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Old December 31, 2012, 07:33 AM   #76
teeroux
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Do you think our forefathers had current guns in mind when writing the 2nd Amendment?
I think our forefathers had near the current government in mind when writing the 2nd Amendment.
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Old December 31, 2012, 09:30 AM   #77
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I don't buy into the fight against tyranny argument, nor the militia argument.
The 2a doesn't specify what purpose the arms will be used for. What it does specify is the "right of the people" and "shall not be infringed" leaves nothing to the imagination. It's pretty strong wording.

The constitution and the bill of rights was written to deal with future events. It was intended to span centuries. Without it, this country would have died long ago.
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Old December 31, 2012, 12:26 PM   #78
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"...the right to keep and bear arms." NOT "...the right to keep and bear muskets." They were intelligent. Of course they knew that muskets and pistols would advance just like everything else does.

Lucky for us gunners.
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Old December 31, 2012, 02:20 PM   #79
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rickyrick
I don't buy into the fight against tyranny argument, nor the militia argument.
Permiot me to introduce yo to the Federalist papers, som,ething every single American should read and be familiar with.


Quote:
James_madison

"Besides the advantage of being armed, which the Americans possess over the people of almost every other nation, the existence of subordinate governments, to which the people are attached, and by which the militia officers are appointed, forms a barrier against the enterprises of ambition, more insurmountable than any which a simple government of any form can admit of. Notwithstanding the military establishments in the several kingdoms of Europe, which are carried as far as the public resources will bear, the governments are afraid to trust the people with arms. And it is not certain, that with this aid alone they would not be able to shake off their yokes. But were the people to possess the additional advantages of local governments chosen by themselves, who could collect the national will and direct the national force, and of officers appointed out of the militia, by these governments, and attached both to them and to the militia, it may be affirmed with the greatest assurance, that the throne of every tyranny in Europe would be speedily overturned in spite of the legions which surround it."

http://turcopolier.typepad.com/sic_s...n-federal.html
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Old December 31, 2012, 02:37 PM   #80
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The key here is "well regulated militia", while I believe they would have expected/required/desired the militia to have equivalent arms, they also had an expectation that the militia was regulated, not simply citizens with arms. I believe that is where the 2nd amendment is weak as it pertains to civilian privileges of arms, and subsequently is at risk.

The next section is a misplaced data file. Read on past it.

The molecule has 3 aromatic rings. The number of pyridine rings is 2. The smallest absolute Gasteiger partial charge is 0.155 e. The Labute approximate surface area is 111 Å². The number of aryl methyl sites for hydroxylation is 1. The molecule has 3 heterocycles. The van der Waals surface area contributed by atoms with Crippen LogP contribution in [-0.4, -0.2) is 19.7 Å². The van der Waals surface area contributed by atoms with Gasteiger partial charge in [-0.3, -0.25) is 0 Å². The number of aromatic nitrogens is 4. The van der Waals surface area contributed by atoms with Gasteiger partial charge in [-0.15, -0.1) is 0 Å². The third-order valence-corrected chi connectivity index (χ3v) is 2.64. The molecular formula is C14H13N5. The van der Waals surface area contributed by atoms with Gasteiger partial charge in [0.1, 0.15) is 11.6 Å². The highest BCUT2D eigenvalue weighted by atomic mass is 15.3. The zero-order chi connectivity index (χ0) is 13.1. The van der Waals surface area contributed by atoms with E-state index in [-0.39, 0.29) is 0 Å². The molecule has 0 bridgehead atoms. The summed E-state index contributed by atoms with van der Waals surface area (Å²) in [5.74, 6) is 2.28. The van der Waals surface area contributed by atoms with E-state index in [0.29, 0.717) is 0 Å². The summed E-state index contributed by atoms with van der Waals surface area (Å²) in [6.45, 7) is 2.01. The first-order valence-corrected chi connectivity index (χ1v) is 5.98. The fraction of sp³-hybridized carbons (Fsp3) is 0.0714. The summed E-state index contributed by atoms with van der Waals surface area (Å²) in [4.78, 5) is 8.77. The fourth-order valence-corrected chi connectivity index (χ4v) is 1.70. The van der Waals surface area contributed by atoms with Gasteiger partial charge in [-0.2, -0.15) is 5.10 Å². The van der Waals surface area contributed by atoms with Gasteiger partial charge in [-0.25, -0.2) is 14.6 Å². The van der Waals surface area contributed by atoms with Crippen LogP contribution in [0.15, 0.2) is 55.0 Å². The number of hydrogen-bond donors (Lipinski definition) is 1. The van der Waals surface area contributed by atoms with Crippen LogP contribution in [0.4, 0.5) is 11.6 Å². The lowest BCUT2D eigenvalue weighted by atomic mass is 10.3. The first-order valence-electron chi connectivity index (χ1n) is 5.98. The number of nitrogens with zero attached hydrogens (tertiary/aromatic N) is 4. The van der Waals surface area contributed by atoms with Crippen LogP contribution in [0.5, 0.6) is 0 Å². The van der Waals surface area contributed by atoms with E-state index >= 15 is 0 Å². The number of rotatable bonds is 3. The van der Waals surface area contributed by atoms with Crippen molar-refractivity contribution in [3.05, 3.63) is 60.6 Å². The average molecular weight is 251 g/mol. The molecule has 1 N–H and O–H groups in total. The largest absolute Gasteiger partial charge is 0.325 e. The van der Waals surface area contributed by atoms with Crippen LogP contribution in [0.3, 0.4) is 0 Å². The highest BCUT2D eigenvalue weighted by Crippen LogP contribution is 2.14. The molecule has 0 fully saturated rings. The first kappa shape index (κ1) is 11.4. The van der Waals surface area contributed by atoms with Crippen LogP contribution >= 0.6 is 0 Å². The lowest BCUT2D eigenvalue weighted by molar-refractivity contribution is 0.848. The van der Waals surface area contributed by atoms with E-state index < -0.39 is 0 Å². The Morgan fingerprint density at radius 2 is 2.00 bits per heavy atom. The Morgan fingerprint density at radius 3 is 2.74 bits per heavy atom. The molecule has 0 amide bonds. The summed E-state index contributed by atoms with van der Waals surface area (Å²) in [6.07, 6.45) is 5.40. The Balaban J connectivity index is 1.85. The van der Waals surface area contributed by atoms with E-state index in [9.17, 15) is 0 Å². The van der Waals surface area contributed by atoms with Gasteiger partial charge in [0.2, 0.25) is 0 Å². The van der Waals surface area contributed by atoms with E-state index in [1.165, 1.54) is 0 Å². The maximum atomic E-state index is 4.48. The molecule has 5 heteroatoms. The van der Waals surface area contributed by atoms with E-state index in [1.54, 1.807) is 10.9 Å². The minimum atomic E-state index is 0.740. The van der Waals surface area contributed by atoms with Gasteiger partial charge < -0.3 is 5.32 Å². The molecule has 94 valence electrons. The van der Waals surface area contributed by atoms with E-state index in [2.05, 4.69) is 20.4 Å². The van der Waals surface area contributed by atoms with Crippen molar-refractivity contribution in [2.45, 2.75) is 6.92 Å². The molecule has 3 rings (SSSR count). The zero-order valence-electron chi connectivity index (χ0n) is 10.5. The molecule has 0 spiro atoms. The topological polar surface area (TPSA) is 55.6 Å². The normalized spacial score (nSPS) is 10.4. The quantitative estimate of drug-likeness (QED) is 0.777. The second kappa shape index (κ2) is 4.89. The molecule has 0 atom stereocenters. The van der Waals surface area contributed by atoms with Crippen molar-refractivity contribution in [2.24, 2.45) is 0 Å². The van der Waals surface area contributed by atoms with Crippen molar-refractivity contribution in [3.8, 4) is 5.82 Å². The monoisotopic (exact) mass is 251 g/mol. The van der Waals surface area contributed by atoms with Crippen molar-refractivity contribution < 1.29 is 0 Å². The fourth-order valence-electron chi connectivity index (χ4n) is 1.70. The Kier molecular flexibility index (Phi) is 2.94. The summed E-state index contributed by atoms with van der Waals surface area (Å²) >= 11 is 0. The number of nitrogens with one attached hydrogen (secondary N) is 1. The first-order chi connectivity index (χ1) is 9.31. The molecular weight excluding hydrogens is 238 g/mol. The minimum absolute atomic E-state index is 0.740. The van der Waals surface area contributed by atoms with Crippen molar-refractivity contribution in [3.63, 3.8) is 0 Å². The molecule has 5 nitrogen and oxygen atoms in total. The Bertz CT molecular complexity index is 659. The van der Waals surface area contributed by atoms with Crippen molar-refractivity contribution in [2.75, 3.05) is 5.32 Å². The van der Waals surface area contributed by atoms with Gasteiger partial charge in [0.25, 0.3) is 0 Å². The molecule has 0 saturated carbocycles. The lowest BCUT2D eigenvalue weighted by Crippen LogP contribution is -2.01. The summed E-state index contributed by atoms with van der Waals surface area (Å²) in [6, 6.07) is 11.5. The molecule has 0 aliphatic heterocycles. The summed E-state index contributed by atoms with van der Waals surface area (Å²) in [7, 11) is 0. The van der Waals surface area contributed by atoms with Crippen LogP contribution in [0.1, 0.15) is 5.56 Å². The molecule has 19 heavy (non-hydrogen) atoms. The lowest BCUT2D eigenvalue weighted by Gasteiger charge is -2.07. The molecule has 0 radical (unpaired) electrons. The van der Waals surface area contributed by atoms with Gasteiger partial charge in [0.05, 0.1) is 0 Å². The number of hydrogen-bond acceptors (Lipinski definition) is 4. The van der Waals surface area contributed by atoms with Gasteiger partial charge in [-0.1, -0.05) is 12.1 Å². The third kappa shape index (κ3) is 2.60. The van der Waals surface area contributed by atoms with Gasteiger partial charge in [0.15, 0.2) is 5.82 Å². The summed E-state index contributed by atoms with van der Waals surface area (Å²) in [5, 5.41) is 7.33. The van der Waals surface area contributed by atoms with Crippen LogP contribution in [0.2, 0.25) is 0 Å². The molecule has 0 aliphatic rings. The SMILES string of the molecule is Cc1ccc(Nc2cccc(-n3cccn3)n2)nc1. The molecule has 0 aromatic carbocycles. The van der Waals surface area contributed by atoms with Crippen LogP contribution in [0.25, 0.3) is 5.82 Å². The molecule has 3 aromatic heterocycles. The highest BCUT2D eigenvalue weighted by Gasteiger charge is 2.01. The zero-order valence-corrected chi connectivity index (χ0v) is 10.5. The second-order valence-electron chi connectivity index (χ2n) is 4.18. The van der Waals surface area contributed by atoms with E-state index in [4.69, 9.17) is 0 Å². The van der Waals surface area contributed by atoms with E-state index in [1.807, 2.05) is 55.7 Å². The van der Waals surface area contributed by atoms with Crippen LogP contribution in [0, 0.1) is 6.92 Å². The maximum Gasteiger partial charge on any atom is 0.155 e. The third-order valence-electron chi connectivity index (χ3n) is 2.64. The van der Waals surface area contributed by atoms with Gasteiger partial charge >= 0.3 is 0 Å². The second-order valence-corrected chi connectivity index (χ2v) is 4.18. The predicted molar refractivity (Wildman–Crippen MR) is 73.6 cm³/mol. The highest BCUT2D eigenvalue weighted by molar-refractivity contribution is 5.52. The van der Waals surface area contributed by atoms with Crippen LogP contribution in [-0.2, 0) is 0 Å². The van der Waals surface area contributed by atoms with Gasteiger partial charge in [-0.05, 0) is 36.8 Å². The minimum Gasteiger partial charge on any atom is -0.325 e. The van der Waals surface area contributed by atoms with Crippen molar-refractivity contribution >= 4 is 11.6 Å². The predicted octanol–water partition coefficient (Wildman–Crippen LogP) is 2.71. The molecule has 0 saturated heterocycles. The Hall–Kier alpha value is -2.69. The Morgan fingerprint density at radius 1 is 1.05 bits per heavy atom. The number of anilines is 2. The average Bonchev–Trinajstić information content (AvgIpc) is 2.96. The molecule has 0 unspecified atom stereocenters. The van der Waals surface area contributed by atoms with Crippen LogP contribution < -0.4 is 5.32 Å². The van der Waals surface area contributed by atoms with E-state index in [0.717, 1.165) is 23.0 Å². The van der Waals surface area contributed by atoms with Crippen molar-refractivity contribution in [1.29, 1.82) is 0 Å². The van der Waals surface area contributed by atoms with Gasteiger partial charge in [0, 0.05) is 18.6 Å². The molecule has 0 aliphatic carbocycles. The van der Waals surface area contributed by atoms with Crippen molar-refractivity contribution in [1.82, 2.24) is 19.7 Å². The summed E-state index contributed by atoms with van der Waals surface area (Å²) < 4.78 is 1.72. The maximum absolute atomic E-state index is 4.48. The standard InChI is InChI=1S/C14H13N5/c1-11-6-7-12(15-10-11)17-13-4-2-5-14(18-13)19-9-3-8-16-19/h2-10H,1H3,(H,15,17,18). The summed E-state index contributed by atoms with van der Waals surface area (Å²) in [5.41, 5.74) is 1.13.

Wrong. The key here is the right of the PEOPLE, not the right of the militia. The regulated militia would be chosen from the armed populace.

Why does everybody seem to agree the word PEOPLE means everybody in all amendments except the Second?
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Old December 31, 2012, 02:51 PM   #81
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Yes, the founding fathers certainly wanted citizens to be armed with the same armament available to the military.

I believe that if they had the foresight to see a government like Syria's launching airstrikes against its own people, that they would want the American people to be armed with stinger missiles to defend themselves from those planes. Would they want citizens to have nuclear missiles? Well, we could probably have an endless intellectual debate over that.

The fact is that there will soon be legislation introduced that will be the most restrictive we have ever seen. I am very concerned that this legislation will pass. I am also very concerned that with only two new Supreme Court justices, the 2nd Amendment could be reinterpreted as to not be an individual right.
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Old December 31, 2012, 03:08 PM   #82
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I guess they should have been more specific in the wording of the second, or maybe less.
Shoulda put an expiration clause, so when the government becomes trustworthy, we can give up our arms.

Like any law it can be discussed and promoted beforehand, I.e the federalist papers, but it's the final wording that matters. It's kinda like 200+years from now someone saying "Oprah Winfrey meant this."
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Old December 31, 2012, 03:54 PM   #83
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The key here is "well regulated militia", while I believe they would have expected/required/desired the militia to have equivalent arms, they also had an expectation that the militia was regulated, not simply citizens with arms. I believe that is where the 2nd amendment is weak as it pertains to civilian privileges of arms, and subsequently is at risk.
Again, direct from Heller, page 1:

Quote:
The Second Amendment protects an individual right to possess a firearm unconnected with service in a militia, and to use that arm for traditionally lawful purposes, such as self-defense within the home.
While the Supreme Court decision DC v Heller didn't settle every 2nd Amendment issue, it settled lots of them. If it did, there's no sense in rehashing them again.